His goaltending career began by happenstance, but the eventual path of success led Fabulous Freddie into lacrosse immortality.

Born in Nanaimo on February 11, 1926, Fred Andrew Fulla grew up in the Hub City, excelling at lacrosse, hockey and baseball. And it was in junior hockey where Fred tended goal – in lacrosse, he played the forward position.

Not yet out of his teens, Fred served a one-year stint in the navy aboard a Canadian ship attached to an American task force in the South Pacific.

After returning home in 1946, Fred joined the Nanaimo Senior “B’ lacrosse team. One night, the netminder on his team was injured – Fred volunteered his services: after all, he spent several years play8ing goal in hockey.

With that, his lacrosse future was established.

Fred and his Nanaimo mates remained at the Senior “B’ level until 1951 when the club entered the Senior “A” Inter-City Lacrosse League. Fulla proved to be outstanding, his team rather woeful. Nanaimo managed only four victories in 32 attempts but, despite the poor performance by the club, Fulla captured the Ed Bayley Trophy as the league’s rookie-of-the-year.

As Fulla’s reputation grew, so did his padding. Some observers even went as far as to accuse him of covering his bulky belly with a crib mattress. True or not, the Canadian Lacrosse Association rules and regulations were amended to require goalies to wear pads that conformed to the shape of the body.

Undeterred, Fulla’s fortunes continued to grow along with those of his team. He was named the league’s top netminder (Leo Nicholson Trophy) in 1954 and 1955 but Nanaimo was still playing second fiddle to rival Victoria Shamrocks. When Victoria advanced to the Mann Cup against Peterborough I 1955, Fulla was appointed standby goalie in the event that either team’s goalie was injured during the series.

He didn’t see Mann Cup action in 1955 but, one year later, Fulla and his Timbermen cohorts finally made it to the national championship. Nanaimo’s lineup now boasted former Peterborough stars Arnie Dugan, Harry Wipper, Don Ashbee and Bob Allan. The Eastern team could have used their help -Nanaimo captured its first Canadian title, beating Peterborough 4-1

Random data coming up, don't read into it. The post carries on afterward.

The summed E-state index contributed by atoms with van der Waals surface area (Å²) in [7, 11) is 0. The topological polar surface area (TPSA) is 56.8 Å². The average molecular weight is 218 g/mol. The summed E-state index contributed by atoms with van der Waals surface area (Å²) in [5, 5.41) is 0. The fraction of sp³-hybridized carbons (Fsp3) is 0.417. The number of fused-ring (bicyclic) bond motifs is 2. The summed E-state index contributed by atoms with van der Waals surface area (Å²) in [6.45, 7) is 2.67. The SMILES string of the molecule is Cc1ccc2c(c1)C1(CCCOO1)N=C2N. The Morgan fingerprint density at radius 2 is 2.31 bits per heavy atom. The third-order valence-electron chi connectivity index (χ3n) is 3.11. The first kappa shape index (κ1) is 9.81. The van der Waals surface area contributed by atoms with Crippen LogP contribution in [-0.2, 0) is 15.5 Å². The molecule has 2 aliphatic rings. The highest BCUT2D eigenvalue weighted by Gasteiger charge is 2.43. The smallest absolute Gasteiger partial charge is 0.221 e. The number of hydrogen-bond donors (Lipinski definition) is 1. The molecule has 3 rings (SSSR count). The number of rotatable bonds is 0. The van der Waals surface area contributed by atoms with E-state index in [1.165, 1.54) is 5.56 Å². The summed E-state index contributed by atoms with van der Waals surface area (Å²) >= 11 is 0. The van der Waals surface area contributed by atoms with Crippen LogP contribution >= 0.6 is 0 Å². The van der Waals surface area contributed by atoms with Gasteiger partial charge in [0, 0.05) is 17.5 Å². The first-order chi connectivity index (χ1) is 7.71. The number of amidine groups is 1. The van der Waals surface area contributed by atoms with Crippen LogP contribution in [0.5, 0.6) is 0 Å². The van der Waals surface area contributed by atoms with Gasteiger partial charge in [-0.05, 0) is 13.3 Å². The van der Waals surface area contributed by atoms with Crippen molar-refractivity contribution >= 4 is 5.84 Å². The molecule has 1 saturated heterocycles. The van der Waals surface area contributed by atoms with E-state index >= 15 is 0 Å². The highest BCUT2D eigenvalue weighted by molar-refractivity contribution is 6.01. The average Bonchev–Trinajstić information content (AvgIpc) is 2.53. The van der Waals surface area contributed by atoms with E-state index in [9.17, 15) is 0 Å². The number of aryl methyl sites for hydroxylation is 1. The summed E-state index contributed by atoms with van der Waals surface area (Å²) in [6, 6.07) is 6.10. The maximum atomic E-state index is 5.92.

Nicknamed “Fabulous Freddie, ” the veteran netminder again was again the backbone for Nanaimo when it reached the 1060 Mann Cup finals: but, this time, the East prevailed – Port Credit took the national title 4-1.

The following year, a wonky knee and a couple of slipped discs in his back reduced Fred’s play to part-time. He retired in 1062, turning over his chores to Gerry Shires: but his love of the game still whetted his competitive juices – he suited up with the Senior “B” Commercial Hotel team for another two seasons.

Now retired, but certainly not inactive. Fred spent years coaching minor lacrosse and hockey, holding executive positions with minor league baseball associations, chairing the local legion’s youth sports committee and, oh yes, jumping feet-first into golf, curling and bowling activities.

It was an incredible 11-year Senior “A” career, one in which he blocked 8,708 of a total of 12,311 shots blasted his way in 332 games – a 70.7 shot-saved average. Fred still holds the record for facing the most shots in one season – 1,492 in 1952.

Fred’s accomplishments carried him into the Canadian Lacrosse Hall of Fame in 1982.

For over 40 years, Fabulous Freddie was a service station operator I the Hub City, first at a station near the Tally Ho Island Inn and later on Terminal Avenue. When he retired in 1990 at the age of 65, the modest Fulla merely observed:

“I’ve got everything I wanted in life. Six or seven years ago, I got inducted into the Hall of Fame. So, as I say, I’ve had a lot out of life. ”

Sadly, his life ended November 25, 2001.

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